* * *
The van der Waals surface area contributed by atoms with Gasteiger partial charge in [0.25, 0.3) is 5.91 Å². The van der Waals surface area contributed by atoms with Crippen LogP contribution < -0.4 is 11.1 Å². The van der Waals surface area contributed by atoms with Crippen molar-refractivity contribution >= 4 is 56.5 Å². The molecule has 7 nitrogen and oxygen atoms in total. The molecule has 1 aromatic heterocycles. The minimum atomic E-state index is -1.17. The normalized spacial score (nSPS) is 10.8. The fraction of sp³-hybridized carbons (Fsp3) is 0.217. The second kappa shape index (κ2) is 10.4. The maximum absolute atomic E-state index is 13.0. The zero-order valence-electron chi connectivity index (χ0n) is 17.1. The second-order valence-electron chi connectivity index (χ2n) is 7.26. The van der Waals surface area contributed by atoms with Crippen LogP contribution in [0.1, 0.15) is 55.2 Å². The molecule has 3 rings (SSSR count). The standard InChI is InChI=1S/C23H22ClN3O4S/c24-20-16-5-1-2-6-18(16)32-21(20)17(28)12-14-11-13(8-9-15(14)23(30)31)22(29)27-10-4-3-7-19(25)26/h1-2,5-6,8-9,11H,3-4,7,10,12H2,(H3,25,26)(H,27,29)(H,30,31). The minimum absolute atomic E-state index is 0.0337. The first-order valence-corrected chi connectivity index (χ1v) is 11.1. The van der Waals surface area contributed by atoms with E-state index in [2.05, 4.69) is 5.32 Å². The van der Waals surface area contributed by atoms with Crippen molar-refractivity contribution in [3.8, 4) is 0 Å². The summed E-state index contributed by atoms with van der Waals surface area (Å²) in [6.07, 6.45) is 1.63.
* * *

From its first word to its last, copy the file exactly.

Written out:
The van der Waals surface area contributed by atoms with Gasteiger partial charge in [0.25, 0.3) is 5.91 Å². The van der Waals surface area contributed by atoms with Crippen LogP contribution < -0.4 is 11.1 Å². The van der Waals surface area contributed by atoms with Crippen molar-refractivity contribution >= 4 is 56.5 Å². The molecule has 7 nitrogen and oxygen atoms in total. The molecule has 1 aromatic heterocycles. The minimum atomic E-state index is -1.17. The normalized spacial score (nSPS) is 10.8. The fraction of sp³-hybridized carbons (Fsp3) is 0.217. The second kappa shape index (κ2) is 10.4. The maximum absolute atomic E-state index is 13.0. The zero-order valence-electron chi connectivity index (χ0n) is 17.1. The second-order valence-electron chi connectivity index (χ2n) is 7.26. The van der Waals surface area contributed by atoms with Crippen LogP contribution in [0.1, 0.15) is 55.2 Å². The molecule has 3 rings (SSSR count). The standard InChI is InChI=1S/C23H22ClN3O4S/c24-20-16-5-1-2-6-18(16)32-21(20)17(28)12-14-11-13(8-9-15(14)23(30)31)22(29)27-10-4-3-7-19(25)26/h1-2,5-6,8-9,11H,3-4,7,10,12H2,(H3,25,26)(H,27,29)(H,30,31). The minimum absolute atomic E-state index is 0.0337. The first-order valence-corrected chi connectivity index (χ1v) is 11.1. The van der Waals surface area contributed by atoms with E-state index in [2.05, 4.69) is 5.32 Å². The van der Waals surface area contributed by atoms with Crippen molar-refractivity contribution in [3.8, 4) is 0 Å². The summed E-state index contributed by atoms with van der Waals surface area (Å²) in [6.07, 6.45) is 1.63.